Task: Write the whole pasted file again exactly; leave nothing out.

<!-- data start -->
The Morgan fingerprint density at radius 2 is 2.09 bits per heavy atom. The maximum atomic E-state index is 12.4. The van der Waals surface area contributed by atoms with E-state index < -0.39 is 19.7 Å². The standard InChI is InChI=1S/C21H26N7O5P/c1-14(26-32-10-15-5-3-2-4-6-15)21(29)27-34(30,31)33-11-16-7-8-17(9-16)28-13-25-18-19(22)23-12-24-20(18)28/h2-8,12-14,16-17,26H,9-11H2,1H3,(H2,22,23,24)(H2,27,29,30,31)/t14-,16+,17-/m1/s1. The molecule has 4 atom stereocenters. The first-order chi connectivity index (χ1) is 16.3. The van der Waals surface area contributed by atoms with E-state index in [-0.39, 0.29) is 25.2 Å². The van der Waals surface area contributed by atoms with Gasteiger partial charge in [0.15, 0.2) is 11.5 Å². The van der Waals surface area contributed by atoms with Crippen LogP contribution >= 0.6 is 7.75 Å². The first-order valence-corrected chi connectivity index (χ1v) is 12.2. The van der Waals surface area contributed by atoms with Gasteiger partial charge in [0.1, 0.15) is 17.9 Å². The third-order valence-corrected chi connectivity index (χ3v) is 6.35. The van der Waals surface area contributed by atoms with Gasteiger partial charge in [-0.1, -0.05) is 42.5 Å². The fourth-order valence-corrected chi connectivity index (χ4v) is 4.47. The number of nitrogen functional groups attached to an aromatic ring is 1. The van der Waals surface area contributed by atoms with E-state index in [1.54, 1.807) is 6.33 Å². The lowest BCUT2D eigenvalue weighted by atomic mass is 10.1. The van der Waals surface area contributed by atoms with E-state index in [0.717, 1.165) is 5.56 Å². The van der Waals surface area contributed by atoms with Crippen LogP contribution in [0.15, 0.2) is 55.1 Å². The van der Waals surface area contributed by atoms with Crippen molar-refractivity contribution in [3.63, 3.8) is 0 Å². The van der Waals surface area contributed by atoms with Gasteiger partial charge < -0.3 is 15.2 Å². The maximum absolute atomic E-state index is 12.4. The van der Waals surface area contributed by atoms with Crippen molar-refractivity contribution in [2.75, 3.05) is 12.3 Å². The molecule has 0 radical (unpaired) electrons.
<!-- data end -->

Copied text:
The Morgan fingerprint density at radius 2 is 2.09 bits per heavy atom. The maximum atomic E-state index is 12.4. The van der Waals surface area contributed by atoms with E-state index < -0.39 is 19.7 Å². The standard InChI is InChI=1S/C21H26N7O5P/c1-14(26-32-10-15-5-3-2-4-6-15)21(29)27-34(30,31)33-11-16-7-8-17(9-16)28-13-25-18-19(22)23-12-24-20(18)28/h2-8,12-14,16-17,26H,9-11H2,1H3,(H2,22,23,24)(H2,27,29,30,31)/t14-,16+,17-/m1/s1. The molecule has 4 atom stereocenters. The first-order chi connectivity index (χ1) is 16.3. The van der Waals surface area contributed by atoms with E-state index in [-0.39, 0.29) is 25.2 Å². The van der Waals surface area contributed by atoms with Gasteiger partial charge in [0.15, 0.2) is 11.5 Å². The van der Waals surface area contributed by atoms with Crippen LogP contribution >= 0.6 is 7.75 Å². The first-order valence-corrected chi connectivity index (χ1v) is 12.2. The van der Waals surface area contributed by atoms with Gasteiger partial charge in [0.1, 0.15) is 17.9 Å². The third-order valence-corrected chi connectivity index (χ3v) is 6.35. The van der Waals surface area contributed by atoms with Gasteiger partial charge in [-0.1, -0.05) is 42.5 Å². The fourth-order valence-corrected chi connectivity index (χ4v) is 4.47. The number of nitrogen functional groups attached to an aromatic ring is 1. The van der Waals surface area contributed by atoms with E-state index in [1.54, 1.807) is 6.33 Å². The lowest BCUT2D eigenvalue weighted by atomic mass is 10.1. The van der Waals surface area contributed by atoms with E-state index in [0.717, 1.165) is 5.56 Å². The van der Waals surface area contributed by atoms with Crippen LogP contribution in [0.15, 0.2) is 55.1 Å². The van der Waals surface area contributed by atoms with Crippen molar-refractivity contribution in [3.63, 3.8) is 0 Å². The van der Waals surface area contributed by atoms with Gasteiger partial charge < -0.3 is 15.2 Å². The maximum absolute atomic E-state index is 12.4. The van der Waals surface area contributed by atoms with Crippen molar-refractivity contribution in [2.75, 3.05) is 12.3 Å². The molecule has 0 radical (unpaired) electrons.